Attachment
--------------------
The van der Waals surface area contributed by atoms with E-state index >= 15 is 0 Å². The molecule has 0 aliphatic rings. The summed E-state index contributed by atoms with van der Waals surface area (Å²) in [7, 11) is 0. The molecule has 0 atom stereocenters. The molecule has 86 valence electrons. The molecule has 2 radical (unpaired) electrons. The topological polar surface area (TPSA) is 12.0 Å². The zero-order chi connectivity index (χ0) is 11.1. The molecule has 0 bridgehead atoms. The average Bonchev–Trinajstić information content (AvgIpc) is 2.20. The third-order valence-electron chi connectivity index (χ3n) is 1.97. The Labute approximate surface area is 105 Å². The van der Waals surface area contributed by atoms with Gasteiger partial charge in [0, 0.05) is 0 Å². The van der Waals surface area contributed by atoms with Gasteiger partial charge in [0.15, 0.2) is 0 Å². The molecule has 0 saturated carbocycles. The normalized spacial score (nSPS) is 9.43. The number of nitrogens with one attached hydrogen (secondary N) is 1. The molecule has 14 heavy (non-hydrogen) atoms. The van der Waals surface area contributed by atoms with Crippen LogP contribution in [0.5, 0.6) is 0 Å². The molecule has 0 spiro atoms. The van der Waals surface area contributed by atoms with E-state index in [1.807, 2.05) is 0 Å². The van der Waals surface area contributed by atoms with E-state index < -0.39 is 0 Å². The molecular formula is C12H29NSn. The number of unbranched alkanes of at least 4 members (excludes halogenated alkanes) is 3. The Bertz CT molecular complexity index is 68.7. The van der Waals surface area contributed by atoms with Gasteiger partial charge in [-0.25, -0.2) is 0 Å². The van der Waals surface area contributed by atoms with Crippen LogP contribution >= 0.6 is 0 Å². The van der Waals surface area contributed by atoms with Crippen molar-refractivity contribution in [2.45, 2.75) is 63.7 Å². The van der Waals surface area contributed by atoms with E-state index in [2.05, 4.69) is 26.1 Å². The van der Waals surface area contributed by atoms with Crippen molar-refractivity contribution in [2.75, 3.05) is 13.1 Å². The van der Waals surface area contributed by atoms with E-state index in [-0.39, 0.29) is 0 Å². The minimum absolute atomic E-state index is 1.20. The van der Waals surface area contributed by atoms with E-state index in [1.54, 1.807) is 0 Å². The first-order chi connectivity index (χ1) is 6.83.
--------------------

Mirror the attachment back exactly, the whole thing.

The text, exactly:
The van der Waals surface area contributed by atoms with E-state index >= 15 is 0 Å². The molecule has 0 aliphatic rings. The summed E-state index contributed by atoms with van der Waals surface area (Å²) in [7, 11) is 0. The molecule has 0 atom stereocenters. The molecule has 86 valence electrons. The molecule has 2 radical (unpaired) electrons. The topological polar surface area (TPSA) is 12.0 Å². The zero-order chi connectivity index (χ0) is 11.1. The molecule has 0 bridgehead atoms. The average Bonchev–Trinajstić information content (AvgIpc) is 2.20. The third-order valence-electron chi connectivity index (χ3n) is 1.97. The Labute approximate surface area is 105 Å². The van der Waals surface area contributed by atoms with Gasteiger partial charge in [0, 0.05) is 0 Å². The van der Waals surface area contributed by atoms with Gasteiger partial charge in [0.15, 0.2) is 0 Å². The molecule has 0 saturated carbocycles. The normalized spacial score (nSPS) is 9.43. The number of nitrogens with one attached hydrogen (secondary N) is 1. The molecule has 14 heavy (non-hydrogen) atoms. The van der Waals surface area contributed by atoms with Crippen LogP contribution in [0.5, 0.6) is 0 Å². The molecule has 0 spiro atoms. The van der Waals surface area contributed by atoms with E-state index in [1.807, 2.05) is 0 Å². The van der Waals surface area contributed by atoms with E-state index < -0.39 is 0 Å². The molecular formula is C12H29NSn. The number of unbranched alkanes of at least 4 members (excludes halogenated alkanes) is 3. The Bertz CT molecular complexity index is 68.7. The van der Waals surface area contributed by atoms with Gasteiger partial charge in [-0.25, -0.2) is 0 Å². The van der Waals surface area contributed by atoms with Crippen LogP contribution >= 0.6 is 0 Å². The van der Waals surface area contributed by atoms with Crippen molar-refractivity contribution in [2.45, 2.75) is 63.7 Å². The van der Waals surface area contributed by atoms with E-state index in [2.05, 4.69) is 26.1 Å². The van der Waals surface area contributed by atoms with Crippen molar-refractivity contribution in [2.75, 3.05) is 13.1 Å². The van der Waals surface area contributed by atoms with E-state index in [-0.39, 0.29) is 0 Å². The minimum absolute atomic E-state index is 1.20. The van der Waals surface area contributed by atoms with E-state index in [1.54, 1.807) is 0 Å². The first-order chi connectivity index (χ1) is 6.83.